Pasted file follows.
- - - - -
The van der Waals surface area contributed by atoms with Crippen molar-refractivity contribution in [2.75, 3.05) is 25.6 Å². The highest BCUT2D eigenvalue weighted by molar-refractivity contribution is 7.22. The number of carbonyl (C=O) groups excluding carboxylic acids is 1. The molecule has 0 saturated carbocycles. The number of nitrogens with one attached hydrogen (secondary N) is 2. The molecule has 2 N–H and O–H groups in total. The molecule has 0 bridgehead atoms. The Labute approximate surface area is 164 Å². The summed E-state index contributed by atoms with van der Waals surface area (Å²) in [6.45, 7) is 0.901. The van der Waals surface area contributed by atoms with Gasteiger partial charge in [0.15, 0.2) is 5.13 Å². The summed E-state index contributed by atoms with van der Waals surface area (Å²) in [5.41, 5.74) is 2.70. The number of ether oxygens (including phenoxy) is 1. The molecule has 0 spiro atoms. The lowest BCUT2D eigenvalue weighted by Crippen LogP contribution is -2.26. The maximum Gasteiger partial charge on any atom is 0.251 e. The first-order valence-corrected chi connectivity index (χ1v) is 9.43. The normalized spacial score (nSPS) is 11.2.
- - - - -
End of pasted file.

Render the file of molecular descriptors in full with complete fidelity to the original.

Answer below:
The van der Waals surface area contributed by atoms with Crippen molar-refractivity contribution in [2.75, 3.05) is 25.6 Å². The highest BCUT2D eigenvalue weighted by molar-refractivity contribution is 7.22. The number of carbonyl (C=O) groups excluding carboxylic acids is 1. The molecule has 0 saturated carbocycles. The number of nitrogens with one attached hydrogen (secondary N) is 2. The molecule has 2 N–H and O–H groups in total. The molecule has 0 bridgehead atoms. The Labute approximate surface area is 164 Å². The summed E-state index contributed by atoms with van der Waals surface area (Å²) in [6.45, 7) is 0.901. The van der Waals surface area contributed by atoms with Gasteiger partial charge in [0.15, 0.2) is 5.13 Å². The summed E-state index contributed by atoms with van der Waals surface area (Å²) in [5.41, 5.74) is 2.70. The number of ether oxygens (including phenoxy) is 1. The molecule has 0 spiro atoms. The lowest BCUT2D eigenvalue weighted by Crippen LogP contribution is -2.26. The maximum Gasteiger partial charge on any atom is 0.251 e. The first-order valence-corrected chi connectivity index (χ1v) is 9.43. The normalized spacial score (nSPS) is 11.2.